The crucial role of mulch to enhance the stability and resilience of cropping systems in southern Africa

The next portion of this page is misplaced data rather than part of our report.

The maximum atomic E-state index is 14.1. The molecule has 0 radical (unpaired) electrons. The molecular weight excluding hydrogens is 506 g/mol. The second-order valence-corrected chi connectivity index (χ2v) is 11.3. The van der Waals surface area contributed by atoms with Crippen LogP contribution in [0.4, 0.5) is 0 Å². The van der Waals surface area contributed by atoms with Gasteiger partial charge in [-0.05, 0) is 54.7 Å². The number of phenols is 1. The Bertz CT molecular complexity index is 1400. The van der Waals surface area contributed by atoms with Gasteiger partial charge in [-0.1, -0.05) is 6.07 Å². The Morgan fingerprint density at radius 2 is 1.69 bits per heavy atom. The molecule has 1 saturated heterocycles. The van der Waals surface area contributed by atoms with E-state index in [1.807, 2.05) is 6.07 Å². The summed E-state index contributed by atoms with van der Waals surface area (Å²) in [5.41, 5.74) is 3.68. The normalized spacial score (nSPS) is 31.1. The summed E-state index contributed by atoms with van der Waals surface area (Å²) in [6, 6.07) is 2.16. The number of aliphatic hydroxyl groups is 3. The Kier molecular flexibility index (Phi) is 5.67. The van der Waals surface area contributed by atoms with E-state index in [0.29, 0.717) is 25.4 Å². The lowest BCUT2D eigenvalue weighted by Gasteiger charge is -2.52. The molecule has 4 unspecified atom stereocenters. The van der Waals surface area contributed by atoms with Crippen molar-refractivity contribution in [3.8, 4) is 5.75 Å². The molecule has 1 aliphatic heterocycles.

Conservation agriculture has been promoted to sustainably intensify food production in smallholder farming systems in southern Africa. However, farmers have rarely fully implemented all its components, resulting in different combinations of no-tillage, crop rotation, and permanent soil cover being practiced, thus resulting in variable yield responses depending on climatic and soil conditions. Therefore, it is crucial to assess the effect of conservation agriculture components on yield stability. We hypothesized that the use of all three conservation agriculture components would perform the best, resulting in more stable production in all environments. We evaluated at, eight trial locations across southern Africa, how partial and full implementation of these components affected crop yield and yield stability compared with conventional tillage alone or combined with mulching and/or crop rotation. Grain yield and shoot biomass of maize and cowpea were recorded along with precipitation for 2 to 5 years. Across different environments, the addition of crop rotation and mulch to no-tillage increased maize grain by 6%, and the same practices added to conventional tillage led to 13% yield increase. Conversely, adding only mulch or crop rotation to no-tillage or conventional tillage led to lower or equal maize yield. Stability analyses based on Shukla’s index showed for the first time that the most stable systems are those in which mulch is added without crop rotation. Moreover, the highest yielding systems were the least stable. Finally, additive main effects and multiplicative interaction analysis allowed clarifying that mulch added to no-tillage gives stable yields on sandy soil with high rainfall. Similarly, mulch added to conventional tillage gives stable yield on sandy soil, but under low rainfall. This is the first study that highlighted the crucial role of mulch to enhance the stability and resilience of cropping systems in southern Africa, supporting their adaptability to climate change.